Authors: John H. Debes, D. W. Hoard, Jay Farihi, Stefanie Wachter, David T. Leisawitz, Martin Cohen
First Author’s Institution: Space Telescope Science Institute, Baltimore, Maryland
Astronomers like to find cool things. The first Earth-sized planet. The most distant galaxy yet. Two stars that merged while we watched. The coolness factor is certainly one reason why we keep at it – who wouldn’t want to be the first to find an Earth-sized planet, or the first human to see light from a galaxy that’s existed for billions of years? But there’s also a compelling scientific reason to search for these oddballs, because even the anomalies have to fit into our understanding of the Universe. One of the best examples is “hot Jupiters,” Jupiter-sized planets that orbit their host stars closer than Mercury orbits the Sun. The discovery of hot Jupiters surprised astronomers and forced us to reconsider the standard scenario of planet formation that had been developed based on our own Solar System.
Sometimes we discover that the oddballs aren’t so odd after all. The more we kept looking, the more hot Jupiters we found, and now it’s looking like the well-ordered architecture of our Solar System isn’t so common. And if we can catch two stars at the exact instant of merging, there are presumably multitudes of other very similar occurrences that we don’t see. And if we can only manage to see one galaxy from the earliest times, then that’s one more way to study the early universe than we had before.
The paper that got me thinking about all of this is about the discovery of dust around a pair of binary stars. These two stars have already undergone some bizarre behavior: they are the end product of a “common envelope phase.” During this phase, the atmosphere of the more evolved and massive star expanded and actually engulfed its smaller companion. This system now consists of a white dwarf and a low-mass star called an M dwarf. The two stars orbit each other, and astronomers have observed both Doppler shifts due to their motion around each other and transits, where one star passes in front of the other, allowing previous studies to determine the masses and radii of both stars pretty well.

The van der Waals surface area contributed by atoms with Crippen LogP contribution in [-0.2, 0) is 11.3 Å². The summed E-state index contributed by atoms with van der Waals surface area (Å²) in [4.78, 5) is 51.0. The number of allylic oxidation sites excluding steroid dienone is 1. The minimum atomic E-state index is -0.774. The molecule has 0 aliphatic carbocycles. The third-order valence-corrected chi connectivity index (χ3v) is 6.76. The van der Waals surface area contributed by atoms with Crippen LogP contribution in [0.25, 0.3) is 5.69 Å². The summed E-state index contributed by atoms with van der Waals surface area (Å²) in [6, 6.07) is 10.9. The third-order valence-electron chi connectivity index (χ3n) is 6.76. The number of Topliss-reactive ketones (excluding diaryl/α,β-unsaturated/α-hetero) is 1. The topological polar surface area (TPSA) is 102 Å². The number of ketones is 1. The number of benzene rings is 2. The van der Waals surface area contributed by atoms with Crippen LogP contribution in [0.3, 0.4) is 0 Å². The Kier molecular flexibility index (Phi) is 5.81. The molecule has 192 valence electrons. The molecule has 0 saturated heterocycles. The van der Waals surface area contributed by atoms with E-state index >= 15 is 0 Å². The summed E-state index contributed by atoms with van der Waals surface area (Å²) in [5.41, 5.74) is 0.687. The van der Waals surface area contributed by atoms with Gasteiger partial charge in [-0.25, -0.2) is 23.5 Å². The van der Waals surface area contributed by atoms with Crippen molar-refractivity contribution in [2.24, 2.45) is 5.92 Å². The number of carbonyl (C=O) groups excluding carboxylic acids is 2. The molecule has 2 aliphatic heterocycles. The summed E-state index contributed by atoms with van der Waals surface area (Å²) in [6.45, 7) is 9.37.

Using this information and infrared observations, the authors modeled the light budget of the system (called the “spectral energy distribution“) including the light emitted by both the white dwarf and by the M dwarf, and found that models that included just these two stars could not account for all the light they observed. This excess light being emitted is in the infrared (thus the name “infrared excess“) and likely due to dust, which emits at these wavelengths.
Dust is not a rare thing to find around evolved binary systems or white dwarfs, but it’s the first time it has been detected in a system like this one. However, the origin of the dust in other systems provides possibilities for its origin in this case. It could have condensed from the M dwarf stellar wind, which is sometimes seen in certain phases of binary evolution. It can also be interpreted as debris from a now-extinct planetary system, which is thought to be the cause of dust around isolated white dwarfs as explained in Susanna’s astrobite. The authors discuss both scenarios and find neither to be completely satisfactory, so this system requires further thought and study.
So what do we do with this interesting object? The answer: we ask a lot of questions and keep investigating it in order to enhance our understanding of stellar evolution and the myriad physical processes that shape our Universe. What is the origin of the dust in this system? Can it tell us anything about the properties of the M dwarf? Can dedicated photometric follow-up reveal the structure of the dust ring? And of course: is there anything else really neat about this system waiting to be discovered?
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